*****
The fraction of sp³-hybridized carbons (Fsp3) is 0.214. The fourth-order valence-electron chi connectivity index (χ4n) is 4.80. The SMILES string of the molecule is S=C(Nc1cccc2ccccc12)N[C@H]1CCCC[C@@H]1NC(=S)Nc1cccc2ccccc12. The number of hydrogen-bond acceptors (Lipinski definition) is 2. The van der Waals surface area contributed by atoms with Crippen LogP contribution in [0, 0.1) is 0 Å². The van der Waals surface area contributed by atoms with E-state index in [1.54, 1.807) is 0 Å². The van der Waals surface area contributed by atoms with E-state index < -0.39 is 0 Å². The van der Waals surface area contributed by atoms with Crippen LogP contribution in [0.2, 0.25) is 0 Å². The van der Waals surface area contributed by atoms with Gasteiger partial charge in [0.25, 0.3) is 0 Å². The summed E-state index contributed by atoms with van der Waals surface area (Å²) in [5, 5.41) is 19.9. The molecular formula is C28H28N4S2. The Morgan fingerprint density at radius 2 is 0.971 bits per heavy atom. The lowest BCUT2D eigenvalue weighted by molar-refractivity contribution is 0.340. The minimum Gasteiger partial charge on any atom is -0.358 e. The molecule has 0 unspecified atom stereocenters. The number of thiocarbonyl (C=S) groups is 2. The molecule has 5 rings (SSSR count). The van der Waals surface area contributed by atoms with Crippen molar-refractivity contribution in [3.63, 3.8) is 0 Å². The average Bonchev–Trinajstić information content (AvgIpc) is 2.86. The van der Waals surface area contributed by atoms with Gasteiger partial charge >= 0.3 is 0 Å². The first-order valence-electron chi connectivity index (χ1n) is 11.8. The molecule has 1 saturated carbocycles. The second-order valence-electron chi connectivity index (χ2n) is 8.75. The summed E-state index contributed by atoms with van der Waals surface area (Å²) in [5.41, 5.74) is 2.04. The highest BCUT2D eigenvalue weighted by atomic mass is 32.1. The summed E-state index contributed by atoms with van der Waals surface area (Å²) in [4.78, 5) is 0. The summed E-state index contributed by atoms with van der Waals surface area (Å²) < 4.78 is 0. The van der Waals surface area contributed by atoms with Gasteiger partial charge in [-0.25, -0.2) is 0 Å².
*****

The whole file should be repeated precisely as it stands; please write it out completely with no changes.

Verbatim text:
The fraction of sp³-hybridized carbons (Fsp3) is 0.214. The fourth-order valence-electron chi connectivity index (χ4n) is 4.80. The SMILES string of the molecule is S=C(Nc1cccc2ccccc12)N[C@H]1CCCC[C@@H]1NC(=S)Nc1cccc2ccccc12. The number of hydrogen-bond acceptors (Lipinski definition) is 2. The van der Waals surface area contributed by atoms with Crippen LogP contribution in [0, 0.1) is 0 Å². The van der Waals surface area contributed by atoms with E-state index in [1.54, 1.807) is 0 Å². The van der Waals surface area contributed by atoms with E-state index < -0.39 is 0 Å². The van der Waals surface area contributed by atoms with Crippen LogP contribution in [0.2, 0.25) is 0 Å². The van der Waals surface area contributed by atoms with Gasteiger partial charge in [0.25, 0.3) is 0 Å². The summed E-state index contributed by atoms with van der Waals surface area (Å²) in [5, 5.41) is 19.9. The molecular formula is C28H28N4S2. The Morgan fingerprint density at radius 2 is 0.971 bits per heavy atom. The lowest BCUT2D eigenvalue weighted by molar-refractivity contribution is 0.340. The minimum Gasteiger partial charge on any atom is -0.358 e. The molecule has 0 unspecified atom stereocenters. The number of thiocarbonyl (C=S) groups is 2. The molecule has 5 rings (SSSR count). The van der Waals surface area contributed by atoms with Crippen molar-refractivity contribution in [3.63, 3.8) is 0 Å². The average Bonchev–Trinajstić information content (AvgIpc) is 2.86. The van der Waals surface area contributed by atoms with Gasteiger partial charge >= 0.3 is 0 Å². The first-order valence-electron chi connectivity index (χ1n) is 11.8. The molecule has 1 saturated carbocycles. The second-order valence-electron chi connectivity index (χ2n) is 8.75. The summed E-state index contributed by atoms with van der Waals surface area (Å²) in [5.41, 5.74) is 2.04. The highest BCUT2D eigenvalue weighted by atomic mass is 32.1. The summed E-state index contributed by atoms with van der Waals surface area (Å²) in [4.78, 5) is 0. The summed E-state index contributed by atoms with van der Waals surface area (Å²) < 4.78 is 0. The van der Waals surface area contributed by atoms with Gasteiger partial charge in [-0.25, -0.2) is 0 Å².